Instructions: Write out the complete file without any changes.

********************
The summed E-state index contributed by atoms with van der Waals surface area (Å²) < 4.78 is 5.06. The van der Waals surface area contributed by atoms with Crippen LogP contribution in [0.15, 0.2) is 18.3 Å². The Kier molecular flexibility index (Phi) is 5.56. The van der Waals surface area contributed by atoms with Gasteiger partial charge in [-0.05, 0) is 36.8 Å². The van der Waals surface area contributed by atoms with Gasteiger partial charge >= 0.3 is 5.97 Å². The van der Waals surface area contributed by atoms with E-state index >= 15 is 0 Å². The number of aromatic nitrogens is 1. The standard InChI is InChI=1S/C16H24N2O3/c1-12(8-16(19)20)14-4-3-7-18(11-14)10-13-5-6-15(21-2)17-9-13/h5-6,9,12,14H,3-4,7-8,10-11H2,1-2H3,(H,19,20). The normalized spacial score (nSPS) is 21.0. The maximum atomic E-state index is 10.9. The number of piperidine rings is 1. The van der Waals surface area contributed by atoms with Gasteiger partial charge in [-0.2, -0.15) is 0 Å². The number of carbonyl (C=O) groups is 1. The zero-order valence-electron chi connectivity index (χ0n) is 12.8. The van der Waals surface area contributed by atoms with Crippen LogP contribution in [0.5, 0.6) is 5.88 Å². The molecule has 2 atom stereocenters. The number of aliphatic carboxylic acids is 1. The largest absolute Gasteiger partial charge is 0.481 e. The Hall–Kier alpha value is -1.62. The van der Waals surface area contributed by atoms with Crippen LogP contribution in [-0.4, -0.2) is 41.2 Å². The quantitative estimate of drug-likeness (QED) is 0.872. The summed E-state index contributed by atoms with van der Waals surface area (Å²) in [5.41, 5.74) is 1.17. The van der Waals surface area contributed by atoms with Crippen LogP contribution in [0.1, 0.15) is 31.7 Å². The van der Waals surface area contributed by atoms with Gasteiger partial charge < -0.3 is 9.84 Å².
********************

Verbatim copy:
The summed E-state index contributed by atoms with van der Waals surface area (Å²) < 4.78 is 5.06. The van der Waals surface area contributed by atoms with Crippen LogP contribution in [0.15, 0.2) is 18.3 Å². The Kier molecular flexibility index (Phi) is 5.56. The van der Waals surface area contributed by atoms with Gasteiger partial charge in [-0.05, 0) is 36.8 Å². The van der Waals surface area contributed by atoms with Gasteiger partial charge >= 0.3 is 5.97 Å². The van der Waals surface area contributed by atoms with E-state index >= 15 is 0 Å². The number of aromatic nitrogens is 1. The standard InChI is InChI=1S/C16H24N2O3/c1-12(8-16(19)20)14-4-3-7-18(11-14)10-13-5-6-15(21-2)17-9-13/h5-6,9,12,14H,3-4,7-8,10-11H2,1-2H3,(H,19,20). The normalized spacial score (nSPS) is 21.0. The maximum atomic E-state index is 10.9. The number of piperidine rings is 1. The van der Waals surface area contributed by atoms with Gasteiger partial charge in [-0.2, -0.15) is 0 Å². The number of carbonyl (C=O) groups is 1. The zero-order valence-electron chi connectivity index (χ0n) is 12.8. The van der Waals surface area contributed by atoms with Crippen LogP contribution in [0.5, 0.6) is 5.88 Å². The molecule has 2 atom stereocenters. The number of aliphatic carboxylic acids is 1. The largest absolute Gasteiger partial charge is 0.481 e. The Hall–Kier alpha value is -1.62. The van der Waals surface area contributed by atoms with Crippen LogP contribution in [-0.4, -0.2) is 41.2 Å². The quantitative estimate of drug-likeness (QED) is 0.872. The summed E-state index contributed by atoms with van der Waals surface area (Å²) in [5.41, 5.74) is 1.17. The van der Waals surface area contributed by atoms with Crippen LogP contribution in [0.1, 0.15) is 31.7 Å². The van der Waals surface area contributed by atoms with Gasteiger partial charge < -0.3 is 9.84 Å².